Spider Bite

A tiny little bite, hardly noticeable. Uncle Sam felt it as a slight sting with no known origin. He brushed his right hand across his neck but encountered nothing. The spider was gone before he knew he was bitten. It rappelled down a thread of gossamer and moved unnoticed along the ground, toward its mistress. Spider grandmother watched through unblinking eyes, sad and still as if she had to die today. "Sit down," she said, and at the moment she said it he had the sensation of being very high above the ground, looking down an impossible distance toward his shoes.

"Drugs!" Uncle Sam said accusingly. But he did sit down. He was very, very careful and seemed to have to think out consciously each element necessary for lowering himself into a sitting position. That a movement so unconscious might suddenly become separated from him, and have to be coaxed back with such attention and effort, threw him into a state of anxiety. Suddenly he wasn't operating on automatic anymore, like a train rolling down the track.

"There's that train again," he said. He had dreamed about being on a train. When it got to the ocean there were piers leading out into the bay and men were building track so that the train could run out onto the sea. Engineers had come to him to report that they were at the limits of pier construction. "Why don't you just extend it out on floating tracks?" he asked.

Behind him he heard a stifled laugh, and as he looked around he realized the contractors were embarrassed to the point of reddening. "You can't float a goddamned train track on the ocean, no matter how much money you throw at the problem because the movement in the shifting waters beneath it will tear up the tracks in half a second." He felt a flash of murderous anger at the contractors. "Where there's a will," he said, "there's a way."

"Horse shit," one of the contractors said. "You've got a way or you don't."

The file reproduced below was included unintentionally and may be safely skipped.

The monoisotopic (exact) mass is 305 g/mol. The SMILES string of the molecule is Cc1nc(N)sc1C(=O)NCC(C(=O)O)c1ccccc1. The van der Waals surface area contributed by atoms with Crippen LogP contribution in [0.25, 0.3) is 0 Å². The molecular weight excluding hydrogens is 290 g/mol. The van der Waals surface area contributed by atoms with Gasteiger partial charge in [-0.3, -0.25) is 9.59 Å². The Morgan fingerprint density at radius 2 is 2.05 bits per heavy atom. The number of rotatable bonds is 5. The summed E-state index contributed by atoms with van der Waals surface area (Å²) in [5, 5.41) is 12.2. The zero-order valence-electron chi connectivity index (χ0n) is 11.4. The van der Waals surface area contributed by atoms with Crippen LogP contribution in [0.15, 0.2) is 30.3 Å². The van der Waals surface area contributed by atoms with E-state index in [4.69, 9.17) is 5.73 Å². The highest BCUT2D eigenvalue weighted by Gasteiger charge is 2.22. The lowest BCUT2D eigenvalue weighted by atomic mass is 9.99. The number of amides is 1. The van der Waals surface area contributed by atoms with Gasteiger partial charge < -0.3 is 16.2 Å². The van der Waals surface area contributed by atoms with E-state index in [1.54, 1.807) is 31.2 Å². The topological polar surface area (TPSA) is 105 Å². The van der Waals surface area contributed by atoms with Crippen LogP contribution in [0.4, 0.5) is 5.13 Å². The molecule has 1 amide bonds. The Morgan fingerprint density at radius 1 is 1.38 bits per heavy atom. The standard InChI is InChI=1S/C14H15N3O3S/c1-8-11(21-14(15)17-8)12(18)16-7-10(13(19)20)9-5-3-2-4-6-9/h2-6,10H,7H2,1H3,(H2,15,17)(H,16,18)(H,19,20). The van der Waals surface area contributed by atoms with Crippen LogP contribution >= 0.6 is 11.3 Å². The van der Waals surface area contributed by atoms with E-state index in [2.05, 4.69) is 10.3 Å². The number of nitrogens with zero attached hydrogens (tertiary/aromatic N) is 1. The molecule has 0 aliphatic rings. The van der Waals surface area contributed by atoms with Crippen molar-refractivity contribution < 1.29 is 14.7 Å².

"Am I shifting, grandmother?" he asked.

As he looked at her without the spider body he realized she was very attractive. She was about five seven, with the eyes of a woman who likes men in the same way she likes goats and dogs and other living things. She seemed to never need to blink her eyes, which was disconcerting because she appeared to soak in everything without having to go inside to process it. It came as a slight shock to him to realize that she didn't do anything to reality at all.

He felt fear. He was sitting on the ground now but still the ground looked to be a tremendous distance away from his eyes. "What's happening to me?" he asked.

"You're co-processing."


"That's right. The train tracks are an evolutionary dead end."

"You know my dreams?"

"I know my dreams," she said. "Here, try one."

It could have been the spider bite's effect or it could have been some organic problem. His experience was that she became suddenly more beautiful, and that she was doing it as a kind of theatrical effect that went with her suddenly being right in front of him, offering him an open box of chocolates. He automatically reached for a dark creme but it vanished. "I'm hallucinating," he said.

"Well, I call them dreams, but suit yourself."

"What's happening to your body?"

"Do you like it?"

"God, yes."

"If you want to get rid of those foreign women and come home, you might see the advantage to an Indian girl."

"I think I'm beginning to understand," he said elegantly, smiling widely. Spider Grandmother was now forming herself into a seductress. Her legs were long and perfectly shaped, her breasts round and full, her face compellingly featured.

"Until you invest your spirit in this earth where the bodies are buried," she said, "all your energy will be wasted on somebody else's holy land."

"We have a Christian tradition," he said. A chill passed between them.

"So do we," she said. "That's why we have our reservations."

Posted: Sat - August 25, 2007 at 10:36 PM